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Asian Pac J Cancer Prev. 2007 Jan-Mar;8(1):127-34.

Hepatitis B and liver cancer knowledge and preventive practices among Asian Americans in the San Francisco Bay Area, California.

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Asian Liver Center, Stanford University, Stanford, CA 94305, USA.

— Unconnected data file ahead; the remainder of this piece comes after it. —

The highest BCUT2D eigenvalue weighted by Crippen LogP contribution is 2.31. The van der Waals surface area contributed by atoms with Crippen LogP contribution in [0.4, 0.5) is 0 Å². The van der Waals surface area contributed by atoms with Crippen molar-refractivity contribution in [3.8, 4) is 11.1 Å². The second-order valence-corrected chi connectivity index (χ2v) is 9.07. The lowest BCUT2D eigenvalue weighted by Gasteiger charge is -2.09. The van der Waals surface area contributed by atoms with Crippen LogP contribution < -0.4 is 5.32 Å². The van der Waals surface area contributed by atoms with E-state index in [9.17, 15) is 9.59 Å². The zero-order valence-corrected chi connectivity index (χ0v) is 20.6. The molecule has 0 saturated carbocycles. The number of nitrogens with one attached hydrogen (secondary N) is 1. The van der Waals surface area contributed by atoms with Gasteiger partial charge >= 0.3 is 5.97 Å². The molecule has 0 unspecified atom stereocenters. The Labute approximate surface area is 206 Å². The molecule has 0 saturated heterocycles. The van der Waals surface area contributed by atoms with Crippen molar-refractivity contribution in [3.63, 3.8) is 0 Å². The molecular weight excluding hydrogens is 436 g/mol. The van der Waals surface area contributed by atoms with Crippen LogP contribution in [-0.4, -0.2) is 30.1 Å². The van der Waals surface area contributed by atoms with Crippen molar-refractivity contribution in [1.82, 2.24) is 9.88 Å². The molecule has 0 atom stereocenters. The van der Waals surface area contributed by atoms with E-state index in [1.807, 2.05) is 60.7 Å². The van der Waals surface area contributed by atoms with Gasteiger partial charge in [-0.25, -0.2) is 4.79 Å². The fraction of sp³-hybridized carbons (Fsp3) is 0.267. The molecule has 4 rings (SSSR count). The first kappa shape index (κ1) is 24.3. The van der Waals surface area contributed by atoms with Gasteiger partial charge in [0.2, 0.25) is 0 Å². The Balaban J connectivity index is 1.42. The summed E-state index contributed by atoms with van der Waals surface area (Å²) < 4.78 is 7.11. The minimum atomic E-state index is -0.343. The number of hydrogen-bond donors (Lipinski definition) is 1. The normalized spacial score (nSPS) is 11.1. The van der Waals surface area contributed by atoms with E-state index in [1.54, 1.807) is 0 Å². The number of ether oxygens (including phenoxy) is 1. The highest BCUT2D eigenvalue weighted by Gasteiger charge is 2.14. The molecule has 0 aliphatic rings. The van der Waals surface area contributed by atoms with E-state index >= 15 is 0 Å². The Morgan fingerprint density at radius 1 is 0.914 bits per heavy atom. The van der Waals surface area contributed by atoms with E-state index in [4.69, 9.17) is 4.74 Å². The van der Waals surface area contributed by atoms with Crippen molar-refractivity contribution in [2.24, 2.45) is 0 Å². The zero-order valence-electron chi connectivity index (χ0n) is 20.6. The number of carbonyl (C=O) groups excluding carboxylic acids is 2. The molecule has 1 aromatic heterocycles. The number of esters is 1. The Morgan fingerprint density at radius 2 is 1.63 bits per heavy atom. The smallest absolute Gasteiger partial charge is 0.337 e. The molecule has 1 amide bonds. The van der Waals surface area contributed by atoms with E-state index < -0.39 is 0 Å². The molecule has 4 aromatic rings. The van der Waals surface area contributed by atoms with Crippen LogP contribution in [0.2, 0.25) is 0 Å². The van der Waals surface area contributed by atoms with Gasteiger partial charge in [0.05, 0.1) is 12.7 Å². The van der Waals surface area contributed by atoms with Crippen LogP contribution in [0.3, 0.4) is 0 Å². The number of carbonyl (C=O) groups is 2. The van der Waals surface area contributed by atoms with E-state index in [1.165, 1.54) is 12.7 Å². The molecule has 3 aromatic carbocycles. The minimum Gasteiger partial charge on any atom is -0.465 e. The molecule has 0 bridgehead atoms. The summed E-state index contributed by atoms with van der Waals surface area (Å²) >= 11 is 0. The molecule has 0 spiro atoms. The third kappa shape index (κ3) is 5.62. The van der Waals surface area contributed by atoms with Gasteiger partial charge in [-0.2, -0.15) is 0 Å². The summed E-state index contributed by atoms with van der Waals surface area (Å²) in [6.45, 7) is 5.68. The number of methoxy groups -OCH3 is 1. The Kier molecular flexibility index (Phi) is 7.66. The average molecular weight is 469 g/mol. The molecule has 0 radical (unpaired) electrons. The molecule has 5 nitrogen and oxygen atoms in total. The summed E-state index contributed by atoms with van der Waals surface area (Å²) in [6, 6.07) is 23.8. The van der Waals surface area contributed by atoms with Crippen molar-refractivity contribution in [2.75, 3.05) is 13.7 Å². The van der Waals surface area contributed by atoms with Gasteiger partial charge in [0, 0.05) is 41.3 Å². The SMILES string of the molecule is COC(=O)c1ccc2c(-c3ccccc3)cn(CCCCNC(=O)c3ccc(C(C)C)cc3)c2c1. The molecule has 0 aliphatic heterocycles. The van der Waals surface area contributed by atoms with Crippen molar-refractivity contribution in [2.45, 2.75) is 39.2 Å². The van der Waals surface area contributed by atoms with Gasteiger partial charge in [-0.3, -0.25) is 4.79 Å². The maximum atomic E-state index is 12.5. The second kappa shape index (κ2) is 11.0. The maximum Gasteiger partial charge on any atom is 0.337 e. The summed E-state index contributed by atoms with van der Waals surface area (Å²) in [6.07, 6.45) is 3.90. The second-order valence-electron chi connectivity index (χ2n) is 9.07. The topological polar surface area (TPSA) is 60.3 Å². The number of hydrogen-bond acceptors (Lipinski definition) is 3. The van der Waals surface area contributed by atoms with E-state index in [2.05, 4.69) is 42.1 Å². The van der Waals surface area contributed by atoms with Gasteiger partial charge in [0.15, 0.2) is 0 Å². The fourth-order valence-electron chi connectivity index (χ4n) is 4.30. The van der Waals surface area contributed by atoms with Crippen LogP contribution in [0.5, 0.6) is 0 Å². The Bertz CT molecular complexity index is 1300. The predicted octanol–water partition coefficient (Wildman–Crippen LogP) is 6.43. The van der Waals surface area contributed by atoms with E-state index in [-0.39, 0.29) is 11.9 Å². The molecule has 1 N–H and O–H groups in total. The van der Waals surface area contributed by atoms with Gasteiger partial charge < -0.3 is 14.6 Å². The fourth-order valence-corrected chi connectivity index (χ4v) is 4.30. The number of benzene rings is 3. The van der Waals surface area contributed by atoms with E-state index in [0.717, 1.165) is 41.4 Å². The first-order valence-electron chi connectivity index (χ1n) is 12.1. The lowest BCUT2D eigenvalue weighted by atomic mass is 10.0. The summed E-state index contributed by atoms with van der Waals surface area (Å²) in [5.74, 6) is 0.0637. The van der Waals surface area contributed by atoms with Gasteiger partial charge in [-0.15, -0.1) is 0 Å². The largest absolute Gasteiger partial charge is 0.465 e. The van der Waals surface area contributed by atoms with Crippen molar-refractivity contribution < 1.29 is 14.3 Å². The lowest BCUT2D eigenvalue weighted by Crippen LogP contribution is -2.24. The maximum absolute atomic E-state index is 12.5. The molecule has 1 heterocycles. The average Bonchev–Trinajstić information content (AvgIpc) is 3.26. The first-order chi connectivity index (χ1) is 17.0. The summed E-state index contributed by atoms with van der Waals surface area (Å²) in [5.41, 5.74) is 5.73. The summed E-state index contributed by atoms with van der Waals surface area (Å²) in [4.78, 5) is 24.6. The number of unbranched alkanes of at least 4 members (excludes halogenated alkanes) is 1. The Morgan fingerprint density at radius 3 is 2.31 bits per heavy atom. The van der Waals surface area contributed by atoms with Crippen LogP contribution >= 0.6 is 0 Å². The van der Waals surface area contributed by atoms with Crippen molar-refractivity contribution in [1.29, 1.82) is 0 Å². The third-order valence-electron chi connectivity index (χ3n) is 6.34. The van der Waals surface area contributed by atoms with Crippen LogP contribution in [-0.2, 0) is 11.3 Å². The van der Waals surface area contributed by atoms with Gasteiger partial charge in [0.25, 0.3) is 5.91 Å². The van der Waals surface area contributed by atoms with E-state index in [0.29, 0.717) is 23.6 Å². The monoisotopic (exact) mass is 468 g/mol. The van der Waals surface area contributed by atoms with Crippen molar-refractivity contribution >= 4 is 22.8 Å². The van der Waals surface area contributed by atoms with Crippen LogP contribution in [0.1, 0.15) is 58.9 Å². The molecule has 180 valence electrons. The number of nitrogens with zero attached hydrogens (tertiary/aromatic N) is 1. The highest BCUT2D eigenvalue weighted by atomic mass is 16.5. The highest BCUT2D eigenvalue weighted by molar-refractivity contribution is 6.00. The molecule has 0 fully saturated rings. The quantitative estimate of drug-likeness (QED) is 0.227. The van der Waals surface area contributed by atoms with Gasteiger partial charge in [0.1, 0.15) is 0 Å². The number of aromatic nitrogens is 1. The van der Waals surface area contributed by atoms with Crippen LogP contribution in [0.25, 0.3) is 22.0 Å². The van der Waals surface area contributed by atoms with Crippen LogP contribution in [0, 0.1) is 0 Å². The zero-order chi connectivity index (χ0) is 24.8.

Chronic hepatitis B virus (HBV) infection causes liver cancer and disproportionately affects the Asian community in the U.S. In order to advance HBV and liver cancer awareness and prevention, it is important to identify existing gaps in knowledge and preventive practices among Asian Americans. Therefore, the authors administered a written questionnaire to 199 adults in the Asian-American community of the San Francisco Bay Area, California. Although the majority of adults had at least a college education, knowledge regarding HBV transmission, prevention, symptoms, risks, and occurrence was low. Fewer than 60% reported having been tested for HBV, only 31% reported having been vaccinated against HBV, and only 44% reported having had their children vaccinated. Asians, especially those born in China or Southeast Asia, had significantly poorer knowledge regarding HBV and liver cancer than non-Asians. Those with higher knowledge levels were significantly more likely to have been tested for HBV and to have had their children vaccinated. Younger adults, women, Caucasians, more highly educated individuals, those not born in China or Hong Kong, and those with a personal or family history of liver disease were more likely to have taken preventive action against HBV. Our results suggest that HBV and liver cancer knowledge among Asian Americans, especially Chinese Americans, is poor, and that better knowledge is associated with increased preventive practices. Thus, there is a need for increased HBV education and improved community-based interventions to prevent HBV-related liver disease in the high-risk Asian-American community.

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